Incidentally, on a different note, wikipedia articles indicate that gold and tungsten have different electrical conductivity measures. For gold electrical resistivity is 22.14 nΩ·m and for tungsten 52.8 nΩ·m. Whereas let’s say copper has resistivity slightly less than gold and could conceivably be added to tungsten to improve conductivity. This raises two questions:

  • if tungsten is alloyed with copper to emulate the gold conductivity, would its density become clearly distinct from gold? My WAG would be yes, but who knows
  • what if instead of alloying copper is added in some other form, like as several wires in the coin. Could a resistivity measuring device be constructed that would differentiate this setup from the alloy case?

The Young’s Modulus of Tungsten is almost 4x that of Gold. So, it should be possible to detect counterfeit coins or bars by striking them and observing their resonance.

do you actually need the macro “strike” event? Or can you sandwich the coin between a “microphone” and a “receiver membrane” and get a distinct transformation pattern that will hopefully differ for tungsten alloys and gold alloys?

I’d be willing to bet that you could tell the difference in sound by jingling a couple of them in your hand.

well, sounds great :cool:

That suggests a cunning way to make money from selling stuff to people interested in gold - sell them prominently marked tungsten coins for use in comparative jingle tests. That way buyers would be able to compare the jingle of the suspect coins with the jingle of certified tungsten coin as well as with whatever gold coins that they may already have and see which pair sounds more similar.

I just thought of another way but was surprised to learn that the specific heats of gold and tungsten are very close to each other. A sensitive enough device could probably still distinguish them.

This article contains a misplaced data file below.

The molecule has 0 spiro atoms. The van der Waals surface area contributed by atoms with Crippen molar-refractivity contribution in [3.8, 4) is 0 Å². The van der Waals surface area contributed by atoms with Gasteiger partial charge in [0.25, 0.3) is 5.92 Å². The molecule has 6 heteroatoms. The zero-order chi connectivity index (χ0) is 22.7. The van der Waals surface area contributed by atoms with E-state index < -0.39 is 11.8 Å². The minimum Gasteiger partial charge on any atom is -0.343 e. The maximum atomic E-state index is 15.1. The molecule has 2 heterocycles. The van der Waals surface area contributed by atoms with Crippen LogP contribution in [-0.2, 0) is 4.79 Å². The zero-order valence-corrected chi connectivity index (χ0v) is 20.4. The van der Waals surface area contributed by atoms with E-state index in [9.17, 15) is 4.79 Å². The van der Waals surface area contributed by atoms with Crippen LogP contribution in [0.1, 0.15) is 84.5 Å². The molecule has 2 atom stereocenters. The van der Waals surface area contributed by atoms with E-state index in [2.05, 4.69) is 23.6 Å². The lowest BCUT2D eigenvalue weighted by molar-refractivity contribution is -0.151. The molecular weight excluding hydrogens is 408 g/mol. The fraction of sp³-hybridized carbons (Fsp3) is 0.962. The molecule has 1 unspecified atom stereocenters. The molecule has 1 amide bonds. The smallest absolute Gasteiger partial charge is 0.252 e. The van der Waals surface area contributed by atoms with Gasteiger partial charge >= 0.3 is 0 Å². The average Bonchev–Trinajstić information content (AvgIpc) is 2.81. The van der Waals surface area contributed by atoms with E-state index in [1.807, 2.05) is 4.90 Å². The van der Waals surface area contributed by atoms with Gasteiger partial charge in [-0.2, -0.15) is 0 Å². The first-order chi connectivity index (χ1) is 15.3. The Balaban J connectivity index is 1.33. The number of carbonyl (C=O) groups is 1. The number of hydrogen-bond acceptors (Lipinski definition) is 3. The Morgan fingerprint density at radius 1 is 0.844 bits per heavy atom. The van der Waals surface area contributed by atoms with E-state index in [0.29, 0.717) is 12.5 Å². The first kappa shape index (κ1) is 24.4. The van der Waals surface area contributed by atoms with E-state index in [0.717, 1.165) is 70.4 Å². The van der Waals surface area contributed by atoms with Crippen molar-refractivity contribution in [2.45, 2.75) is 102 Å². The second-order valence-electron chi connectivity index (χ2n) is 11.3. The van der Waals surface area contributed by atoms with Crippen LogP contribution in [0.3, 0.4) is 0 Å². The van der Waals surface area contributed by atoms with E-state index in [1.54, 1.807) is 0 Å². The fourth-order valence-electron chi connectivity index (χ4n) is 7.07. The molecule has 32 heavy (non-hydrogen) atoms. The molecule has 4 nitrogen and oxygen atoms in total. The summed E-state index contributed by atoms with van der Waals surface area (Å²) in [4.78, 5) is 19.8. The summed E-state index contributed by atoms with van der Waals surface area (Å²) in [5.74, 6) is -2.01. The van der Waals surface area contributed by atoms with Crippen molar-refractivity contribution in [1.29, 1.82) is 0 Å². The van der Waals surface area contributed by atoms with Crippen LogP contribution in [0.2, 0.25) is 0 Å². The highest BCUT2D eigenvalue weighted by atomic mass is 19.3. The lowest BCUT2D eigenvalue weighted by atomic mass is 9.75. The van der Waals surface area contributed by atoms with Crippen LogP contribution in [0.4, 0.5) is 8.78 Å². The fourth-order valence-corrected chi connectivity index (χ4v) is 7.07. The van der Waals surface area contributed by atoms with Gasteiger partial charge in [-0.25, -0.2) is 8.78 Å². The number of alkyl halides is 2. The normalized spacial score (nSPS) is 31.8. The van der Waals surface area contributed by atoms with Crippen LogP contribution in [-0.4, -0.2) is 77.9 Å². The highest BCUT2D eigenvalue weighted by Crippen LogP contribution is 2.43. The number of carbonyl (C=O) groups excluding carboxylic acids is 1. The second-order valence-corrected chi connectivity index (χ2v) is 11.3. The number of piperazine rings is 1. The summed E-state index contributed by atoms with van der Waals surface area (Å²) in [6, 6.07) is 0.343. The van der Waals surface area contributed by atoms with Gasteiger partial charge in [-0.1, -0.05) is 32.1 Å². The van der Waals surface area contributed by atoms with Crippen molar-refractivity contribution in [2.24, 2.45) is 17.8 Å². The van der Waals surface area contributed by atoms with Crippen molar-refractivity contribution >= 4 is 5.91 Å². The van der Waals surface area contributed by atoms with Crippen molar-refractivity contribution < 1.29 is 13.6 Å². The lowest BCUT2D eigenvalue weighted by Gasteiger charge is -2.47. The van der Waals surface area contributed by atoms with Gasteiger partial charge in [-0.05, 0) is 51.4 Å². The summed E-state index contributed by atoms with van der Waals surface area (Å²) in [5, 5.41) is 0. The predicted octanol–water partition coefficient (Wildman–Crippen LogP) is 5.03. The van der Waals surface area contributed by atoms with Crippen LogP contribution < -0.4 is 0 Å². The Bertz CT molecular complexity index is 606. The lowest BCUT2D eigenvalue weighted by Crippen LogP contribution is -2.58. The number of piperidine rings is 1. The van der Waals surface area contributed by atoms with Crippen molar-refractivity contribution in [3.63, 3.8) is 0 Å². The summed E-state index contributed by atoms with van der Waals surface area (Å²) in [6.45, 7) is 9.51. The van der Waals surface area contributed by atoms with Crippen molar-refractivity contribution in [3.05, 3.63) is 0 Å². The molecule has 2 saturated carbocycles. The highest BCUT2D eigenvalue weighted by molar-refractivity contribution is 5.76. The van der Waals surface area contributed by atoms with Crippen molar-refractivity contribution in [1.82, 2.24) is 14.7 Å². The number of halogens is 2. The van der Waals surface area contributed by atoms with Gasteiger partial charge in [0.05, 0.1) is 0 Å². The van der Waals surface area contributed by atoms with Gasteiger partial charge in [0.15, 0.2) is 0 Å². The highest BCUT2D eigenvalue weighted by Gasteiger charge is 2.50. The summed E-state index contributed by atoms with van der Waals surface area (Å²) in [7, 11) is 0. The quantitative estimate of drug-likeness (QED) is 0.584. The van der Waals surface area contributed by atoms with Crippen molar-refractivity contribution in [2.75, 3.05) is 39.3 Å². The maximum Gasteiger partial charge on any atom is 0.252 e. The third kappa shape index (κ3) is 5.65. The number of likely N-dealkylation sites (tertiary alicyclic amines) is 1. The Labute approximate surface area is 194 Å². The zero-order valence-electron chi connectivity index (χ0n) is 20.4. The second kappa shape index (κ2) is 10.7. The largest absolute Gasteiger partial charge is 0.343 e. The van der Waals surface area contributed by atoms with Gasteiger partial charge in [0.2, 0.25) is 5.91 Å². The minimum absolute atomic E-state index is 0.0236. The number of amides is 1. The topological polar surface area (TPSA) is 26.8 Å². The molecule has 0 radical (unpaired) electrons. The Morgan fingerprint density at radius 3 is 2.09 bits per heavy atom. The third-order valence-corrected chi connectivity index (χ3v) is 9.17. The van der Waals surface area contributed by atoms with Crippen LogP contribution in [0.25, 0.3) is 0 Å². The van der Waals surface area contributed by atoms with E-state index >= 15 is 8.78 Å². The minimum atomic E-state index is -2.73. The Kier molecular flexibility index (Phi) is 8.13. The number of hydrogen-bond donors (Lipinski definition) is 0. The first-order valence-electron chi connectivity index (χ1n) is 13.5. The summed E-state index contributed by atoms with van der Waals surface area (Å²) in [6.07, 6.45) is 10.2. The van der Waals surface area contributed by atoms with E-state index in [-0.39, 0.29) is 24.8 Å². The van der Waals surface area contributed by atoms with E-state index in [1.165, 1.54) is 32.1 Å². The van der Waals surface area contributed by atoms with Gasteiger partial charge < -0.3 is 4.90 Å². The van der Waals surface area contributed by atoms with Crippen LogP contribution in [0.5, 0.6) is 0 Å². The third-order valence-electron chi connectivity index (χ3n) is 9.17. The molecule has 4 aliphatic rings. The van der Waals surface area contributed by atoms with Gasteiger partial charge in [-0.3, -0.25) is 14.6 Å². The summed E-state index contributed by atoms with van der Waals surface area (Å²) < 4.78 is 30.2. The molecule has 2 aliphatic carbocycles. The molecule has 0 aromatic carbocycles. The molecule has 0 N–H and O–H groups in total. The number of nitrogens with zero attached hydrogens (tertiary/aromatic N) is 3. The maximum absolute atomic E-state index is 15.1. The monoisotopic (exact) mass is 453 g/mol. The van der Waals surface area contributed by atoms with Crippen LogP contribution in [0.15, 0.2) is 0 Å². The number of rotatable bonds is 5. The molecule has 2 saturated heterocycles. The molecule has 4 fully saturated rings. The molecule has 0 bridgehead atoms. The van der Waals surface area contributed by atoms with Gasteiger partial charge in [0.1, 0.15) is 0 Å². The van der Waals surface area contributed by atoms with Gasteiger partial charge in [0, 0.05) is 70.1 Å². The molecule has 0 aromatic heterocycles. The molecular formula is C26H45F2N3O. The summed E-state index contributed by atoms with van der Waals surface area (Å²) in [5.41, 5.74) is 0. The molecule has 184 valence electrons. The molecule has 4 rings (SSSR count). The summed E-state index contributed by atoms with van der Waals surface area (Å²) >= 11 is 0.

I also found that the thermal conductivity of gold is much higher than that of tungsten. This seems like an easy thing to measure cheaply and non-invasively.

All in all there’s a lot of ways in which gold and tungsten are different and I’m sure if there were tungsten coins out there they would be trivially easy to detect.

If you have pure metals, you can simply weigh them, drop them in water, and shout Eureka! But are the properties of thermal conductivity and resonance maintained in alloys?

X-ray fluorescence alloy analyser, like this one: They’re pretty good except they can’t measure carbon levels in steels.

The isotopic pattern of Tungsten in mass spectrum would be trivially easy to recognize. You would not even need a quality instrument. There are small enough mass specs to carry around, but one could also have mass spec stations. People could swab their coins with tape and then put the tape in the machine located at the bank or something. The tape thing would only work in a central location, because there you would be looking for parts per billion of metal. A hand held method would probably need to use a spark gap to vaporize a small amount the coin.

Here a device that should do it. I’ve always wanted one

Nice! I was thinking Compton scattering might do the trick, but it looks like that’s how the X-ray fluorescence analyzers basically work.

Geologists routinely use Electron Microprobes* for precisely this sort of thing: